MIT Climate Nucleus
Friday, February 18, 2022
The meeting began with the introduction of Edward Wack, Head of the Biotechnology and Human Systems Division at Lincoln Laboratory, as a new member of the Nucleus, to serve as the Lincoln Laboratory’s representative on the committee.
The co-chairs and committee staff then provided an updated on the formation of the climate working groups: The membership of the climate policy working group has been finalized, and the membership of the climate education working group has been finalized with the exception of one outstanding invitation. Work continues to finalize the membership of the carbon footprint working group. The expectation is that the co-chairs of the education and policy working groups will be able to reach out to their memberships potentially before the end of February.
The co-chairs and committee staff then provided an update on the Climate Grand Challenges initiative.
Strategic hiring discussion
The Nucleus then held an extended discussion about this action item in the Fast Forward plan:
Through coordinated, strategic hiring across all five schools and the college, MIT will devote at least 20 upcoming faculty openings to climate- and sustainability-focused talent over the next five years.
The co-chairs noted that they have begun speaking with deans, department heads, and faculty in all five schools and the College about this strategic hiring effort, and they asked Nucleus members for guidance. Specifically, the co-chairs asked for feedback on the following questions:
- Who should MIT hire to fill strategic “gaps” in different areas of climate expertise?
- How do we evaluate excellence for “climate” faculty?
- How can we ensure new hires’ success at MIT?
In terms of strategic gaps, members of the Nucleus raised the following as potential areas of expertise where MIT could benefit from additional or complementary expertise:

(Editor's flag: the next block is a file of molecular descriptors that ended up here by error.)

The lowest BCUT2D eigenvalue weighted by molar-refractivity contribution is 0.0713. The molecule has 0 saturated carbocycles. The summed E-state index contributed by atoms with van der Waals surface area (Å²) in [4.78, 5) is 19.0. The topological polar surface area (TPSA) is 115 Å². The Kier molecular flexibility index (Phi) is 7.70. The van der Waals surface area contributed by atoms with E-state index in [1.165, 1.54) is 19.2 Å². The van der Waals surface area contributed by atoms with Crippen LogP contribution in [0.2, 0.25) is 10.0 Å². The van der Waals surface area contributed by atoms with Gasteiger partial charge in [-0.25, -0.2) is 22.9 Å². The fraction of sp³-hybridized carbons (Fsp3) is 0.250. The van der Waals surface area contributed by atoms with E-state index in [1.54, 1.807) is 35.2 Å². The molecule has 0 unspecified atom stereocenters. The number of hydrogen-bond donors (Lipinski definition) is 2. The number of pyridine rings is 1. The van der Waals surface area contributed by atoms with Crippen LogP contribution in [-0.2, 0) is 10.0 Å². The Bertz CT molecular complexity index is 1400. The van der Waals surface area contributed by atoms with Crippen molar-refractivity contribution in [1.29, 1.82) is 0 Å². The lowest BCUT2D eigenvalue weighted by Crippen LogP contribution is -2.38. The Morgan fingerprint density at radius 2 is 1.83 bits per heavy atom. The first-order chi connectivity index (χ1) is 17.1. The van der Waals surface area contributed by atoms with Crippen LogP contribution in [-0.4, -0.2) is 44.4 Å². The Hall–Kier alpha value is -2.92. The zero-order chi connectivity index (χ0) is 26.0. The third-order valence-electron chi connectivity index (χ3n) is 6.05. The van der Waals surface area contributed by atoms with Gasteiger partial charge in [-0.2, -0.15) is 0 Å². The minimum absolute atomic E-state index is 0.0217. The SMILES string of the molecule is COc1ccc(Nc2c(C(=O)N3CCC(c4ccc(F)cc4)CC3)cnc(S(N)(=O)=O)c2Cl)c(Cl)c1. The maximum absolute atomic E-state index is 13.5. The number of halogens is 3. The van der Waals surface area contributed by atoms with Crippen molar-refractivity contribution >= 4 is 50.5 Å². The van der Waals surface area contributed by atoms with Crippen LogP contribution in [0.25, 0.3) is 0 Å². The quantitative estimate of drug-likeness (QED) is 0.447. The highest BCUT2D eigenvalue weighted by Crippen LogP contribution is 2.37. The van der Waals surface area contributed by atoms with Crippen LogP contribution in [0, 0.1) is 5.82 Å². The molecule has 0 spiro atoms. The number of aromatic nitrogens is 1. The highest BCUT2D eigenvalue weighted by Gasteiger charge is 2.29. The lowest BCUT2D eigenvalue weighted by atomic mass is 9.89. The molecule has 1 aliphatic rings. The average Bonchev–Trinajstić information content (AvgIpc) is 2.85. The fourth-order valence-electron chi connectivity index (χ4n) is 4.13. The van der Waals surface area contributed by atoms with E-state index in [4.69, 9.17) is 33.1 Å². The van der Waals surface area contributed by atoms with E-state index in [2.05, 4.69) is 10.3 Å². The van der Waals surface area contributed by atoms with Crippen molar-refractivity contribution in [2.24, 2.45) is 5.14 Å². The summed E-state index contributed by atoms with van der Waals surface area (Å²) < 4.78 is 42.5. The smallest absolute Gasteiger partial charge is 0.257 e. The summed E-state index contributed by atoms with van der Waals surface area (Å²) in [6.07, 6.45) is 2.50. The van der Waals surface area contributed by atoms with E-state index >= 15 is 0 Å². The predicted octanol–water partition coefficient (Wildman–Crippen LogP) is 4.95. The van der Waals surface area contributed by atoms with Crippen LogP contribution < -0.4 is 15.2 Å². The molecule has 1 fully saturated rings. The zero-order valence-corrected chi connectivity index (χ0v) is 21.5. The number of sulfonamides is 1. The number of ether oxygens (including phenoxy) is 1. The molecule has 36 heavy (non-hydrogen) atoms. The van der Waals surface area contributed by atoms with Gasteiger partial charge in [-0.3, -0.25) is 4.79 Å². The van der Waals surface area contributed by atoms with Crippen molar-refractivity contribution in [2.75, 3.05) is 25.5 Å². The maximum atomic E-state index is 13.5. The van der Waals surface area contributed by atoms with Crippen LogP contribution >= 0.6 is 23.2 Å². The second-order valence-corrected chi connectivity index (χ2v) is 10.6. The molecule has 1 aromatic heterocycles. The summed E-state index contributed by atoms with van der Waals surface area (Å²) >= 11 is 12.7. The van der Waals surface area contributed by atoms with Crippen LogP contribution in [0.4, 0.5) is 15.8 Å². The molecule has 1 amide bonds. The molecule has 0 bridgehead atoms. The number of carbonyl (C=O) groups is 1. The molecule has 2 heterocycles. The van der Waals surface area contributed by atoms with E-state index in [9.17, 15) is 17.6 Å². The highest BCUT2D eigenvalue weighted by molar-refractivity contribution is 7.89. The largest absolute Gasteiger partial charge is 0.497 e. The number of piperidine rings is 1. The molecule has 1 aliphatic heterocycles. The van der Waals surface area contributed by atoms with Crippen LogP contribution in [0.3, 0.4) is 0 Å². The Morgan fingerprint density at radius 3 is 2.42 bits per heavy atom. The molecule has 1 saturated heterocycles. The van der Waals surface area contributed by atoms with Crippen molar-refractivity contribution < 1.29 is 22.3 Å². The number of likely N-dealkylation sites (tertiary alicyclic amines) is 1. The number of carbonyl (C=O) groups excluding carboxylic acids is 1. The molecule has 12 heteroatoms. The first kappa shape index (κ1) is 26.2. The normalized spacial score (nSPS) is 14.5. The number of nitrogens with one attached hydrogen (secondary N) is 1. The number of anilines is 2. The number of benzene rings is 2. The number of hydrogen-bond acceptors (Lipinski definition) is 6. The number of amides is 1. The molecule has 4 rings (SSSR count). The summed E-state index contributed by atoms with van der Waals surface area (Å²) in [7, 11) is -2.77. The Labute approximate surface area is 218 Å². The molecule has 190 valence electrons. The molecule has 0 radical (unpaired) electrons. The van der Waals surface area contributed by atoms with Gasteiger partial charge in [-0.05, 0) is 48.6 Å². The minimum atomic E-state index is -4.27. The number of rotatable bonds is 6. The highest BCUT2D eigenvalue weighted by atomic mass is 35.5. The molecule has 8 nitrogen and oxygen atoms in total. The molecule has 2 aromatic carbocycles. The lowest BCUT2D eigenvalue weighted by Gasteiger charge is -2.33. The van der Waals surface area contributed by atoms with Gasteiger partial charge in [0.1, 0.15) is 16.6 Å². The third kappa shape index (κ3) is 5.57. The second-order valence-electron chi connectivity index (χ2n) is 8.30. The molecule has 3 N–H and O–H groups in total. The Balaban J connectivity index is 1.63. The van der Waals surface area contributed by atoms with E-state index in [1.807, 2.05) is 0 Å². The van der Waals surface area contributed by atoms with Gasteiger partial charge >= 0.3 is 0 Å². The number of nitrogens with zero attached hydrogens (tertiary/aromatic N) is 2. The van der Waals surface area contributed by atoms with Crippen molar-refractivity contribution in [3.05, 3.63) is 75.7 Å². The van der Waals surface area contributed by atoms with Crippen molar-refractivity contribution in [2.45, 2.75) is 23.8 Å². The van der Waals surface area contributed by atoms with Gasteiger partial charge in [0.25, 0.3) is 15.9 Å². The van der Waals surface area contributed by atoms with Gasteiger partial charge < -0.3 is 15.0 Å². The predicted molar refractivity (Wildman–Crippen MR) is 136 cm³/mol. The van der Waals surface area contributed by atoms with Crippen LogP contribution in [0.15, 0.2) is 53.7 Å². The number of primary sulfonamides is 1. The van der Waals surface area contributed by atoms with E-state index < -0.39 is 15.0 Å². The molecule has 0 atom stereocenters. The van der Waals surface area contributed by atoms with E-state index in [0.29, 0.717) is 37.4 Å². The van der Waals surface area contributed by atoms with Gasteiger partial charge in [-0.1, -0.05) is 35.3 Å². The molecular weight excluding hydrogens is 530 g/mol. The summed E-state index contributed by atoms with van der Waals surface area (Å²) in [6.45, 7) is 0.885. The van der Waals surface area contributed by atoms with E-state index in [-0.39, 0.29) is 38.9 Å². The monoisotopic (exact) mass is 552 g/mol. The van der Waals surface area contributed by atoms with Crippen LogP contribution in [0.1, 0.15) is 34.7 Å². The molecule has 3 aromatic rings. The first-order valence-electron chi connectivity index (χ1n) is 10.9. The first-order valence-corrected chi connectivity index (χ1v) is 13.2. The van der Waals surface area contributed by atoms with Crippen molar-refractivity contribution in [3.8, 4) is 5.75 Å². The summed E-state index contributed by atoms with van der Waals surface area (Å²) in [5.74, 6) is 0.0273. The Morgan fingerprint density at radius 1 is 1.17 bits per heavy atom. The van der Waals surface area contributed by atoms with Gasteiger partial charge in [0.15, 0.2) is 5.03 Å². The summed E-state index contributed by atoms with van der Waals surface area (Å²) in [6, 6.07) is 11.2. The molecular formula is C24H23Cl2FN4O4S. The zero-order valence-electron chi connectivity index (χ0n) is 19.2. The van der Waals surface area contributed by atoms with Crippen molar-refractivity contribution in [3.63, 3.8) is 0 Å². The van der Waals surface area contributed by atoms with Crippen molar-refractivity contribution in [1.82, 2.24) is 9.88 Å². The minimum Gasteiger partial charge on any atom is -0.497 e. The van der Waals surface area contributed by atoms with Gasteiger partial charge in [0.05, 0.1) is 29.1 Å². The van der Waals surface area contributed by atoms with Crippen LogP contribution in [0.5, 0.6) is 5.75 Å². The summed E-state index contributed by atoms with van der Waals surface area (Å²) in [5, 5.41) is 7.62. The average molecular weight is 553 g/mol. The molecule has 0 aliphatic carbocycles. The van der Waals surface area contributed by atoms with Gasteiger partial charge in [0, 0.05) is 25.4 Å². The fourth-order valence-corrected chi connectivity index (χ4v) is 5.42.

- Indigenous environmental planning;
- Agriculture, plant biology, soil science;
- Public opinion on climate change;
- Climate policy; and
- Net-zero planning (for companies, institutions, municipalities, states/provinces, etc.).
Beyond identifying these areas of expertise, members also offered the following suggestions:
- Assessing MIT departments to identify those most in need of climate expertise, and prioritizing those departments first.
- Bringing onboard visiting professors (for a semester or two), particularly those involved with international climate negotiations or other aspects of climate policy.
- Giving thought to creating a division of climate research or something to that effect, in order to unify climate researchers in a more cross-disciplinary way, rather than sprinkling hires around different schools and departments.
- Hiring an expert who would have a foot both on campus and at Lincoln Laboratory, with the aim of getting climate technology solutions built, tested, and deployed as quickly as possible.
One member made the case that faculty recruitment should focus on individuals whose research and outreach have the potential to make a near-term impact on reducing greenhouse gas emissions. Another member then suggested that this need might be better met by hiring faculty members who already have tenure (and thus can go right into working on shorter timescale problems) or professors of the practice. In response, the first member argued against giving up on the idea that MIT could make changes in the criteria for promotion and tenure, consistent with the urgency of climate change. This member also made the case that the focus should be on solving the climate problem, through whatever hires best enable that focus (whether professors of the practice, postdocs, lecturers, or tenure-track faculty members).
Members engaged in some discussion and debate about whether identifying specific needs and gaps is the best way to approach strategic hiring, or whether it makes sense instead to step back and make the case to deans and department heads that climate change is a long-term issue that demands a larger shift (or pivot) in priorities, including hiring priorities.
Finally, one member suggested that the members of the Nucleus should meet with the chair of the MIT corporation and the chair of the committee conducting the search for a new MIT president to discuss climate issue. Several members supported this idea.